The golden rule—the principle of treating others as you’d like to be treated, a philosophy that is believed to exist in every culture (in “do unto others as you’d have them do unto you” or somewhat similar language) is the bedrock of customer service and hospitality the world over, and has been, you could argue, since biblical and Classical times and before: “For once I was a stranger in a strange land” and so forth.
It is also the explicit basis of some of the most storied organizations that have built their growth on service. My favorite example of this being the conscious growth of Four Seasons Hotels and Resorts as a golden rule-powered organization, powering its growth all the way from its humble origins as ––kid you I do not– the Four Seasons Motor Hotel, based on this simple principle.
The Golden Rule as a driver of CS, and ultimately of company growth, however, has taken a beating in recent, years. I know that sounds hard to believe, but in our world, one-upmanship rules the day, or at least rules the chattering classes. And if gold is good, then platinum must be better, right? The platinum rule, such as it is, is something along the lines of “do unto others as they would like to be done unto, not [just] how you’d like to be done unto.” I do think, my snakiness aside, that this is an interesting point being made. I’m just not sure how much this distinction matters.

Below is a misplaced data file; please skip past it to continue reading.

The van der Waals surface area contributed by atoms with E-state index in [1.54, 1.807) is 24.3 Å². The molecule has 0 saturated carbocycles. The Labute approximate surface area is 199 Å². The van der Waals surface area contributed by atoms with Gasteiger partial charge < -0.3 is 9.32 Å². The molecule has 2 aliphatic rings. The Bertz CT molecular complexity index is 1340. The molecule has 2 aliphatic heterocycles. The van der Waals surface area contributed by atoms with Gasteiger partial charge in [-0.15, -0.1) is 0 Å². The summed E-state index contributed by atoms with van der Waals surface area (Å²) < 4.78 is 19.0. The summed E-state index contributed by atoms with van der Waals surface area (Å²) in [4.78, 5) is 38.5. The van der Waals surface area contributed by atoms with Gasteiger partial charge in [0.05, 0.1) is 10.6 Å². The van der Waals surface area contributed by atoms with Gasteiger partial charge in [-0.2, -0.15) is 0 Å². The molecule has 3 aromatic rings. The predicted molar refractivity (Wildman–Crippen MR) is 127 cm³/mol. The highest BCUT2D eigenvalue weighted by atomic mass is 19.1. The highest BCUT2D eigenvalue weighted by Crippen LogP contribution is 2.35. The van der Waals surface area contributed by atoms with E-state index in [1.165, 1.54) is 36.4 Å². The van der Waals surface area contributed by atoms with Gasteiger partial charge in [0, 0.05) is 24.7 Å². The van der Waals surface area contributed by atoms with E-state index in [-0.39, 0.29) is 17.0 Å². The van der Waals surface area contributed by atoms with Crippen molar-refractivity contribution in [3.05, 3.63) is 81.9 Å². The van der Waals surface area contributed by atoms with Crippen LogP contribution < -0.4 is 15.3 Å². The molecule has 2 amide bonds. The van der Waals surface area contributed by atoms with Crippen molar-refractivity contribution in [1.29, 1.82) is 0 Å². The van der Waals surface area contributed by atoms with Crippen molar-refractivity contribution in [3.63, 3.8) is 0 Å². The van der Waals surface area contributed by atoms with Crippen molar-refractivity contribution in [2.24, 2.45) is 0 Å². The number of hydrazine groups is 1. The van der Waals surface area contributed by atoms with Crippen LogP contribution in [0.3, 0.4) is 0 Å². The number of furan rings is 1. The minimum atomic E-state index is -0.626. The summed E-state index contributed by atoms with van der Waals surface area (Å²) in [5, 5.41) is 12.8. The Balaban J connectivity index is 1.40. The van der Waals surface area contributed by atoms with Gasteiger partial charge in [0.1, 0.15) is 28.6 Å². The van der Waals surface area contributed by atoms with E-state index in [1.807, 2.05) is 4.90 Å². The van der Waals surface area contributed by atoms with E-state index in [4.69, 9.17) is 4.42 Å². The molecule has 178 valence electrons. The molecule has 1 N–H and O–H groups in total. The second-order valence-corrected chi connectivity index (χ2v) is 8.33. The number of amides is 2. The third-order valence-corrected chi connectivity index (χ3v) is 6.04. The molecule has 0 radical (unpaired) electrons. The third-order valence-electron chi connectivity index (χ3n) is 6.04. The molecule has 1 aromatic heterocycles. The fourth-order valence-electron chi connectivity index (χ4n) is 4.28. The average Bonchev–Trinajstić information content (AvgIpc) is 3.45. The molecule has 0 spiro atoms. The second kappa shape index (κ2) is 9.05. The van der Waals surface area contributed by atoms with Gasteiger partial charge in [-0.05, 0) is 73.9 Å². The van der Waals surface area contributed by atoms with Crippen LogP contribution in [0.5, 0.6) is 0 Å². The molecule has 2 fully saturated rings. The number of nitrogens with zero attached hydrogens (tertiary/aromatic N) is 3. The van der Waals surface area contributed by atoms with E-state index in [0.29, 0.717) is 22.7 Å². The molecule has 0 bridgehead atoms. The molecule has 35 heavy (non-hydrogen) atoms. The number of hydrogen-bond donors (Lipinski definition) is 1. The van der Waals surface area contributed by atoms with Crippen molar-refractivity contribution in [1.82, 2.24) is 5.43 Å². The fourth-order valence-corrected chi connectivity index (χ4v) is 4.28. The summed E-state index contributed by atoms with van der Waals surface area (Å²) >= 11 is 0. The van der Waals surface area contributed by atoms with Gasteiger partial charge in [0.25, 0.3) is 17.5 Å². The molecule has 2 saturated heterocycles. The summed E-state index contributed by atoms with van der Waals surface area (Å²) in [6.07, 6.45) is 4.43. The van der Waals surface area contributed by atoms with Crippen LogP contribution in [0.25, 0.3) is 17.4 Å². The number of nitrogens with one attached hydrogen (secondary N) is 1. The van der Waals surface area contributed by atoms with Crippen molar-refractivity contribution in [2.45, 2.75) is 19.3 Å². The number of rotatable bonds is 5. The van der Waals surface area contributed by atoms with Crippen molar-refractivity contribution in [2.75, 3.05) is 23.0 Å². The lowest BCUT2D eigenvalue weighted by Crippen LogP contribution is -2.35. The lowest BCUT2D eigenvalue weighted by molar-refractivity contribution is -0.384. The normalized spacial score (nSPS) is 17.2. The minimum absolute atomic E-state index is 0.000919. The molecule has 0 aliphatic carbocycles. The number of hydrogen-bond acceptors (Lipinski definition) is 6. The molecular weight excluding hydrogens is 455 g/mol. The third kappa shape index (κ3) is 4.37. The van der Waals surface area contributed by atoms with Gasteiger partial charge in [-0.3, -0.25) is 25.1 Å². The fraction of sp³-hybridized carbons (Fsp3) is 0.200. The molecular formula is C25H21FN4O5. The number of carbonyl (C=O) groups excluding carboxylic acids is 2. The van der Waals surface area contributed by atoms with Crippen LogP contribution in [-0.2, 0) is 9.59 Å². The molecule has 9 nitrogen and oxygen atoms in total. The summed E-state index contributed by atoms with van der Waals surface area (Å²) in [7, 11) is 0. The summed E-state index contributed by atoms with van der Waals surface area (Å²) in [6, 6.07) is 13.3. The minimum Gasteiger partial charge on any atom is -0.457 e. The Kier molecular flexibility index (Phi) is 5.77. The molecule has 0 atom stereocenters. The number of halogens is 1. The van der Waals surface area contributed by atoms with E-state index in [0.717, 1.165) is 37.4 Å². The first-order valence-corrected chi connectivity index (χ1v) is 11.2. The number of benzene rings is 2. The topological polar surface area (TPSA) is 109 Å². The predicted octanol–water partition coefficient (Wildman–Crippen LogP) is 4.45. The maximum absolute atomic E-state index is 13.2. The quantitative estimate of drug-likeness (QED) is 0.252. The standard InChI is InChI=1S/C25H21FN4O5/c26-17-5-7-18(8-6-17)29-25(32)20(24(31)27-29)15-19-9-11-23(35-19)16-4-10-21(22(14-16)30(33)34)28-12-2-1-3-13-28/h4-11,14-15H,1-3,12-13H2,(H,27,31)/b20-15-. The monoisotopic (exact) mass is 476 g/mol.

So: My question for you: Is this an important distinction? Where do you come down on this, and how does one, or the other, or something different guide how you carry out your customer service work and your designing of customer experience, if that’s part of your work?